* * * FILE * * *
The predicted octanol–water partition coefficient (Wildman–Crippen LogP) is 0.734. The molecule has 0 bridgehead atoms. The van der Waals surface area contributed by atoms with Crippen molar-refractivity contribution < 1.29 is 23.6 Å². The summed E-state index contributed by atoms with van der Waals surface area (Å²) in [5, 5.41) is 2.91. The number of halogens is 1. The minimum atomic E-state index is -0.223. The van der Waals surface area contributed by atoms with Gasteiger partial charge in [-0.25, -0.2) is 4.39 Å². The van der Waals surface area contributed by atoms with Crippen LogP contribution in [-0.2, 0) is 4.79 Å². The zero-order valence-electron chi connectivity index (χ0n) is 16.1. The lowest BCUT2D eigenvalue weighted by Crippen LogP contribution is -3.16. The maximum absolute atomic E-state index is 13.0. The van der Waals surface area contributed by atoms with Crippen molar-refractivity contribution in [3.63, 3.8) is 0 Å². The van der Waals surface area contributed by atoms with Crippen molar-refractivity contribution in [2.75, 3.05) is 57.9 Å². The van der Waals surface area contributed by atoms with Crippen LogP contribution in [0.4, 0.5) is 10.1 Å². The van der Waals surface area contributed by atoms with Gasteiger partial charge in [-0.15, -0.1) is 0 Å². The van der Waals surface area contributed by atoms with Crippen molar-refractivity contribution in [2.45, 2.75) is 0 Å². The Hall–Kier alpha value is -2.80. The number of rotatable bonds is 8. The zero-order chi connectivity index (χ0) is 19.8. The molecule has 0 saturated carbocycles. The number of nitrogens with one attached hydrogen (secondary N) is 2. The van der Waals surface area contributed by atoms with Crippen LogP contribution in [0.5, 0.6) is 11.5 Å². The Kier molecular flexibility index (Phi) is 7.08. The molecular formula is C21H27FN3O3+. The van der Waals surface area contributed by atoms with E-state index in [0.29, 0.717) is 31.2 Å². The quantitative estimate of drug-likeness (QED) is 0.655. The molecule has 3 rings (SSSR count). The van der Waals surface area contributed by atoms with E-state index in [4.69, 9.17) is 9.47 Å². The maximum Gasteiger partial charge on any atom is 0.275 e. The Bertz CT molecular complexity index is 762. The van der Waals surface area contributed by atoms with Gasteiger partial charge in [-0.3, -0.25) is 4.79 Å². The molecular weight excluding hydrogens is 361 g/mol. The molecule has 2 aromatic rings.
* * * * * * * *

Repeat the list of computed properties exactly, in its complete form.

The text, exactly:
The predicted octanol–water partition coefficient (Wildman–Crippen LogP) is 0.734. The molecule has 0 bridgehead atoms. The van der Waals surface area contributed by atoms with Crippen molar-refractivity contribution < 1.29 is 23.6 Å². The summed E-state index contributed by atoms with van der Waals surface area (Å²) in [5, 5.41) is 2.91. The number of halogens is 1. The minimum atomic E-state index is -0.223. The van der Waals surface area contributed by atoms with Gasteiger partial charge in [-0.25, -0.2) is 4.39 Å². The van der Waals surface area contributed by atoms with Crippen LogP contribution in [-0.2, 0) is 4.79 Å². The zero-order valence-electron chi connectivity index (χ0n) is 16.1. The lowest BCUT2D eigenvalue weighted by Crippen LogP contribution is -3.16. The maximum absolute atomic E-state index is 13.0. The van der Waals surface area contributed by atoms with Crippen molar-refractivity contribution in [3.63, 3.8) is 0 Å². The van der Waals surface area contributed by atoms with Crippen molar-refractivity contribution in [2.75, 3.05) is 57.9 Å². The van der Waals surface area contributed by atoms with Crippen LogP contribution in [0.4, 0.5) is 10.1 Å². The van der Waals surface area contributed by atoms with Gasteiger partial charge in [-0.15, -0.1) is 0 Å². The van der Waals surface area contributed by atoms with Crippen molar-refractivity contribution in [2.45, 2.75) is 0 Å². The Hall–Kier alpha value is -2.80. The number of rotatable bonds is 8. The zero-order chi connectivity index (χ0) is 19.8. The molecule has 0 saturated carbocycles. The number of nitrogens with one attached hydrogen (secondary N) is 2. The van der Waals surface area contributed by atoms with Crippen LogP contribution in [0.5, 0.6) is 11.5 Å². The Kier molecular flexibility index (Phi) is 7.08. The molecular formula is C21H27FN3O3+. The van der Waals surface area contributed by atoms with E-state index in [0.29, 0.717) is 31.2 Å². The quantitative estimate of drug-likeness (QED) is 0.655. The molecule has 3 rings (SSSR count). The van der Waals surface area contributed by atoms with E-state index in [4.69, 9.17) is 9.47 Å². The maximum Gasteiger partial charge on any atom is 0.275 e. The Bertz CT molecular complexity index is 762. The van der Waals surface area contributed by atoms with Gasteiger partial charge in [-0.3, -0.25) is 4.79 Å². The molecular weight excluding hydrogens is 361 g/mol. The molecule has 2 aromatic rings.